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Friday, 13 December 2013

Every little hurts, as Tesco Clubcard applications hit the wall

Giant supermarket chain Tesco got an oblique mention in this recent post on the comparative advertising and trade mark infringement spat between Aldi and Dunnes Stores in Ireland, but this remarkably successful business has the limelight all to itself this time round, in the context of Clubcard Trade Mark Applications, these being decisions O-451-13 and O-450-13 of the UK's Intellectual Property Office handed down on 8 November which did not for once go Tesco's way.  This post from guest blogger Rebecca Gulbul explains:

"The Intellectual Property Office (IPO) has recently rejected two trade mark applications by Tesco Stores Limited as being devoid of any distinctive character as per section 3(1)(b) of the Trade Marks Act 1994 and therefore incapable of being registered.  Mrs Linda Smith, a Hearing Officer from the IPO, has now issued her written decisions, explaining why these applications failed, following an ex parte hearing way back on 23 November 2012.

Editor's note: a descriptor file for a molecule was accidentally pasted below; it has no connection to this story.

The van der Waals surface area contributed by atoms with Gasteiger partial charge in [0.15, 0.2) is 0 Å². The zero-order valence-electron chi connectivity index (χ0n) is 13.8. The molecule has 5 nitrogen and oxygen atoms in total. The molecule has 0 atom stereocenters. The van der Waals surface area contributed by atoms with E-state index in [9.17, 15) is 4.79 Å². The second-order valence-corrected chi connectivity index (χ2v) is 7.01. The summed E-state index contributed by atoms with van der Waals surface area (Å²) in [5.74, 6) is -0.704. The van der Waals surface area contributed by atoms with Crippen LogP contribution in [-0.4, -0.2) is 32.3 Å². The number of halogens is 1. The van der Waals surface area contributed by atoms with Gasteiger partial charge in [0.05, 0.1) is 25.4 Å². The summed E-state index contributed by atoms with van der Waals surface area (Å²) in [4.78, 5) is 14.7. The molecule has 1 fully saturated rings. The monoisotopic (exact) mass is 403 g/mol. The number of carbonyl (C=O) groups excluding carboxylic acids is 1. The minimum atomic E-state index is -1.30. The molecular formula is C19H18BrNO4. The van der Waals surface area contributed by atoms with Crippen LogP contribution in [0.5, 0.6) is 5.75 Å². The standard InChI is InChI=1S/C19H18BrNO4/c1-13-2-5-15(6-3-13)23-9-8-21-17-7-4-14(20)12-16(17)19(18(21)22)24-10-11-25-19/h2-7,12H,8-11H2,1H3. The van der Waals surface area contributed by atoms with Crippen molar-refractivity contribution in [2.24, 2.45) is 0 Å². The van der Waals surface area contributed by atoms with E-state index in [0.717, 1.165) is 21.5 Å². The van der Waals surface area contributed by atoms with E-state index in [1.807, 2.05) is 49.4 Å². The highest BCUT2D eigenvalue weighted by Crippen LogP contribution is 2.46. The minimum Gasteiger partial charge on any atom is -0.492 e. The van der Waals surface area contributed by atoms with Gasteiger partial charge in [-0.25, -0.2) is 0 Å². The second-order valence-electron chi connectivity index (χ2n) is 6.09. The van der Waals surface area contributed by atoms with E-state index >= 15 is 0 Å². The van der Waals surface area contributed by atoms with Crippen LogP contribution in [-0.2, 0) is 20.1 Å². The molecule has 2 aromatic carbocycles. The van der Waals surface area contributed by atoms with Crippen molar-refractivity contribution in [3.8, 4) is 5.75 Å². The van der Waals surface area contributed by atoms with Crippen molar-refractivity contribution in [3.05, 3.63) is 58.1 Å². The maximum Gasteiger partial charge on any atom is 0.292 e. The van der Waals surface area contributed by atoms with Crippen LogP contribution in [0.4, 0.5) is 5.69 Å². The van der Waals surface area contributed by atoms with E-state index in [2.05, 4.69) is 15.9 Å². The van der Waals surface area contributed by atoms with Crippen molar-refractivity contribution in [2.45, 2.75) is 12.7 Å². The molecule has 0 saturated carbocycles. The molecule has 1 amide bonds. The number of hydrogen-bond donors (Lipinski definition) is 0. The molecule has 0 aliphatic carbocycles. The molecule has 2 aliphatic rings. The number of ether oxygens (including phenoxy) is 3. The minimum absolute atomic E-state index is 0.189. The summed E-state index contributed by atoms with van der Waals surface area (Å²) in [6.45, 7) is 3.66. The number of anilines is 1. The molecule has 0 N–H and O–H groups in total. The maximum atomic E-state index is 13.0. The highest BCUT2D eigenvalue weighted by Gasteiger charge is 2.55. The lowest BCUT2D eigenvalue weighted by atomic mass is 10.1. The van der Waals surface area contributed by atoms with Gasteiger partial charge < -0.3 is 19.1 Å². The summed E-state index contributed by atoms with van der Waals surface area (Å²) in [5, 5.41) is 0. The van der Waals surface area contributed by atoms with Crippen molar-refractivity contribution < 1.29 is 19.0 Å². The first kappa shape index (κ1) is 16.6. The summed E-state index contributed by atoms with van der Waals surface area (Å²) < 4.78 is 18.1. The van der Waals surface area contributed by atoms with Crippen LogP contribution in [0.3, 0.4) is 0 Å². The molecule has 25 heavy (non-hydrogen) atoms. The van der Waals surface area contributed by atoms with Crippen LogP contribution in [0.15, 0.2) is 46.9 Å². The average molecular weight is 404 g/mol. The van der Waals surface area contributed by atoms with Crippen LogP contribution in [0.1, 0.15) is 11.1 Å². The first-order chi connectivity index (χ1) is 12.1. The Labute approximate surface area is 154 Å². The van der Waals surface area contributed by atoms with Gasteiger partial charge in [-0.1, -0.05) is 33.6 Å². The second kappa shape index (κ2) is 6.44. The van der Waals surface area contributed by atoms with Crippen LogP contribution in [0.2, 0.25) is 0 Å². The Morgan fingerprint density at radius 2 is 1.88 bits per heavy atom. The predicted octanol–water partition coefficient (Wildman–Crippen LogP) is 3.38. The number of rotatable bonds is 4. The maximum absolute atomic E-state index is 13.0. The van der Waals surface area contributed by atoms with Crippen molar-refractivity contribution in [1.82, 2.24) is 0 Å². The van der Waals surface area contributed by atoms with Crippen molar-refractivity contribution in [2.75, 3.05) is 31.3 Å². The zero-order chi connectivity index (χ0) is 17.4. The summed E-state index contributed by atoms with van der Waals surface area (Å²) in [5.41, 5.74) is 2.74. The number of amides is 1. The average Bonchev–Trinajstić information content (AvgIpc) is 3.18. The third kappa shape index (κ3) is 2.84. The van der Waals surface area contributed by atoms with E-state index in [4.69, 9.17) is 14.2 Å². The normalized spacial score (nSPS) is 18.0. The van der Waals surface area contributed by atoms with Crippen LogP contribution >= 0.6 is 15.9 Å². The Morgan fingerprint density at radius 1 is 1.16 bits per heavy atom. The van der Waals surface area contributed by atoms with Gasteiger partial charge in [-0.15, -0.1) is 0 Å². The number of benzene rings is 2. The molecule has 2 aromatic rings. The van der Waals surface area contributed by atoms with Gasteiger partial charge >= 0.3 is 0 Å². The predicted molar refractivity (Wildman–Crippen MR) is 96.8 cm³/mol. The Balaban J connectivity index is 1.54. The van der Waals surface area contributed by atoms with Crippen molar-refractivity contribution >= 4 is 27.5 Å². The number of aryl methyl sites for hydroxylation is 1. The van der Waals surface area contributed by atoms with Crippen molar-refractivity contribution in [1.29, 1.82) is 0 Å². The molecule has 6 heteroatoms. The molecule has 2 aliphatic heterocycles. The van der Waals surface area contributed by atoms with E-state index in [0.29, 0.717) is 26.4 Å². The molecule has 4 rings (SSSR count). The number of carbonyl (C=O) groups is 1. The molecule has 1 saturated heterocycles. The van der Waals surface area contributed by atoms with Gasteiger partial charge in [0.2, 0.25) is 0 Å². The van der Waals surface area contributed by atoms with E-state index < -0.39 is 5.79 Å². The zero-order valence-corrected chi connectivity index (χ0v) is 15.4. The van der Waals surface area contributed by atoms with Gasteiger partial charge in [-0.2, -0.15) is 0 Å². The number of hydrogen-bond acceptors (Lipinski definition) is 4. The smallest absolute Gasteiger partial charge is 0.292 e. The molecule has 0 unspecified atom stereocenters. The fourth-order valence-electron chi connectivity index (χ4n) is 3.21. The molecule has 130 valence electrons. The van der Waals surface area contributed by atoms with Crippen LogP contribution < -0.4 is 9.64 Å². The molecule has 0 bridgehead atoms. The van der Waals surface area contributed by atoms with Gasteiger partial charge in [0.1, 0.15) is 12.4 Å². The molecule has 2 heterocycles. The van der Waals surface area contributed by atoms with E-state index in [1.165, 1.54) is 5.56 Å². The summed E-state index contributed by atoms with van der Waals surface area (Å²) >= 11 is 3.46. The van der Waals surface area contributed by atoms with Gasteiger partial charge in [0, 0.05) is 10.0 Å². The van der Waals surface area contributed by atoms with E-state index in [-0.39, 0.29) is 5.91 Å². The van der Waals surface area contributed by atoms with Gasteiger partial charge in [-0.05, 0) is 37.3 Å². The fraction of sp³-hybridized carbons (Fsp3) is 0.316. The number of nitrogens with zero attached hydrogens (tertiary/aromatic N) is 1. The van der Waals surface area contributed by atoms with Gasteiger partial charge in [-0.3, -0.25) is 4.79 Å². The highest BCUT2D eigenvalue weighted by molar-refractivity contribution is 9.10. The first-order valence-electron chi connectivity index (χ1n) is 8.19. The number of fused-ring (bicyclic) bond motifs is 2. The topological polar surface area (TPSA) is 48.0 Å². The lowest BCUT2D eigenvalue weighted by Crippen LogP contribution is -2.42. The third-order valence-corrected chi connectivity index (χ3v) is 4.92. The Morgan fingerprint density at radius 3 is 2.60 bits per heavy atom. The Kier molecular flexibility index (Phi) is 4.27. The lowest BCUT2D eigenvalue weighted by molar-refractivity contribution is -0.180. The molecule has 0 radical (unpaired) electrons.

Background

In its two applications, both in 2011, Tesco sought to register both the word Clubcard and its stylised form (right) as trade marks for goods and services in Classes 9, 16, 35, 36, 39, 41 and 43, including customer loyalty schemes. The IPO's examination reports raised objections that the marks were devoid of any distinctive character: it was said that the term Clubcard was already commonly being used by third parties and, as such, was not exclusive to Tesco and could not therefore be indicative of trade origin. Tesco requested an ex parte hearing so that it could argue its case for registration.
Tesco’s case

Tesco argued that the mark Clubcard had been extensively used since 1995, providing evidence of use through sales figures, number of active members in the scheme and various exhibits which included leaflets providing information on the scheme, copies of Clubcard statements, and Tesco’s wine and food magazine that publicised the Clubcard.

Said Tesco, being one of the largest organisations in the UK providing such a loyalty scheme and using the term Clubcard, it had acquired distinctiveness through use. It also suggested that the fact that other people had been using the mark did not affect the mark being distinctive to Tesco and that any third party use of the mark could actually amount to an infringement of its rights. Moreover, even if the mark could not be registered in the categories dealing with loyalty schemes, the applications should not be refused for the other classes of goods and services applied for.